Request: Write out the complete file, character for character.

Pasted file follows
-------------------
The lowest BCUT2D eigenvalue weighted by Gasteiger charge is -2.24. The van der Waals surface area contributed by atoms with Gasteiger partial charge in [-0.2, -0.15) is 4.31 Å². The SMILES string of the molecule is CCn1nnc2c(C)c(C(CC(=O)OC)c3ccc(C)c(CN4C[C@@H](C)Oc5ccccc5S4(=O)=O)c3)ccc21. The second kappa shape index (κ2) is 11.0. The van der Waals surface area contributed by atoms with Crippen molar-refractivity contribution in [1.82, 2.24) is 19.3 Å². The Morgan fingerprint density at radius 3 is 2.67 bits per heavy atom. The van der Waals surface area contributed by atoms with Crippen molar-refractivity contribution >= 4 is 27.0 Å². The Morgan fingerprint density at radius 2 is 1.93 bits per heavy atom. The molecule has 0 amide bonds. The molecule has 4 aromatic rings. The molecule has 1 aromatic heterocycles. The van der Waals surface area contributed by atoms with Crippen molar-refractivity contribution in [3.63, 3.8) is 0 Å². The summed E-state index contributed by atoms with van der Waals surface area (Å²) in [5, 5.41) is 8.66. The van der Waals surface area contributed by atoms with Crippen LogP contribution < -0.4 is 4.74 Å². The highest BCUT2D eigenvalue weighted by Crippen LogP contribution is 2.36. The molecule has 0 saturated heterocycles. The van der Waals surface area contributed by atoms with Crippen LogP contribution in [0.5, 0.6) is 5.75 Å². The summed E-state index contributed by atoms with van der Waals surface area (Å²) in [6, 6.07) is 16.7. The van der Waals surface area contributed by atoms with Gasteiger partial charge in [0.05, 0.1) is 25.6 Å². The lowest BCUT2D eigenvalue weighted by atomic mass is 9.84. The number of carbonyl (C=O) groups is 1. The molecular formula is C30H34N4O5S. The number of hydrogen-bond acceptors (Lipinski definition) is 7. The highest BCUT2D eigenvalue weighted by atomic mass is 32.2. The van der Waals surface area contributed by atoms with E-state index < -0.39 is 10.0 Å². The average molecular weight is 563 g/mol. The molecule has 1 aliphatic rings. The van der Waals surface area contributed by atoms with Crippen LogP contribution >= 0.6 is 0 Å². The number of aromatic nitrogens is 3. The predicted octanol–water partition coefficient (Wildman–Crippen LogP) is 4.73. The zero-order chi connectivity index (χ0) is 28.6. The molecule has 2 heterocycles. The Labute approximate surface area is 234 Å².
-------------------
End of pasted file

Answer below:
The lowest BCUT2D eigenvalue weighted by Gasteiger charge is -2.24. The van der Waals surface area contributed by atoms with Gasteiger partial charge in [-0.2, -0.15) is 4.31 Å². The SMILES string of the molecule is CCn1nnc2c(C)c(C(CC(=O)OC)c3ccc(C)c(CN4C[C@@H](C)Oc5ccccc5S4(=O)=O)c3)ccc21. The second kappa shape index (κ2) is 11.0. The van der Waals surface area contributed by atoms with Crippen molar-refractivity contribution in [1.82, 2.24) is 19.3 Å². The Morgan fingerprint density at radius 3 is 2.67 bits per heavy atom. The van der Waals surface area contributed by atoms with Crippen molar-refractivity contribution >= 4 is 27.0 Å². The Morgan fingerprint density at radius 2 is 1.93 bits per heavy atom. The molecule has 0 amide bonds. The molecule has 4 aromatic rings. The molecule has 1 aromatic heterocycles. The van der Waals surface area contributed by atoms with Crippen molar-refractivity contribution in [3.63, 3.8) is 0 Å². The summed E-state index contributed by atoms with van der Waals surface area (Å²) in [5, 5.41) is 8.66. The van der Waals surface area contributed by atoms with Crippen LogP contribution < -0.4 is 4.74 Å². The highest BCUT2D eigenvalue weighted by Crippen LogP contribution is 2.36. The molecule has 0 saturated heterocycles. The van der Waals surface area contributed by atoms with Crippen LogP contribution in [0.5, 0.6) is 5.75 Å². The summed E-state index contributed by atoms with van der Waals surface area (Å²) in [6, 6.07) is 16.7. The van der Waals surface area contributed by atoms with Gasteiger partial charge in [0.05, 0.1) is 25.6 Å². The lowest BCUT2D eigenvalue weighted by atomic mass is 9.84. The number of carbonyl (C=O) groups is 1. The molecular formula is C30H34N4O5S. The number of hydrogen-bond acceptors (Lipinski definition) is 7. The highest BCUT2D eigenvalue weighted by atomic mass is 32.2. The van der Waals surface area contributed by atoms with E-state index < -0.39 is 10.0 Å². The average molecular weight is 563 g/mol. The molecule has 1 aliphatic rings. The van der Waals surface area contributed by atoms with Crippen LogP contribution >= 0.6 is 0 Å². The number of aromatic nitrogens is 3. The predicted octanol–water partition coefficient (Wildman–Crippen LogP) is 4.73. The zero-order chi connectivity index (χ0) is 28.6. The molecule has 2 heterocycles. The Labute approximate surface area is 234 Å².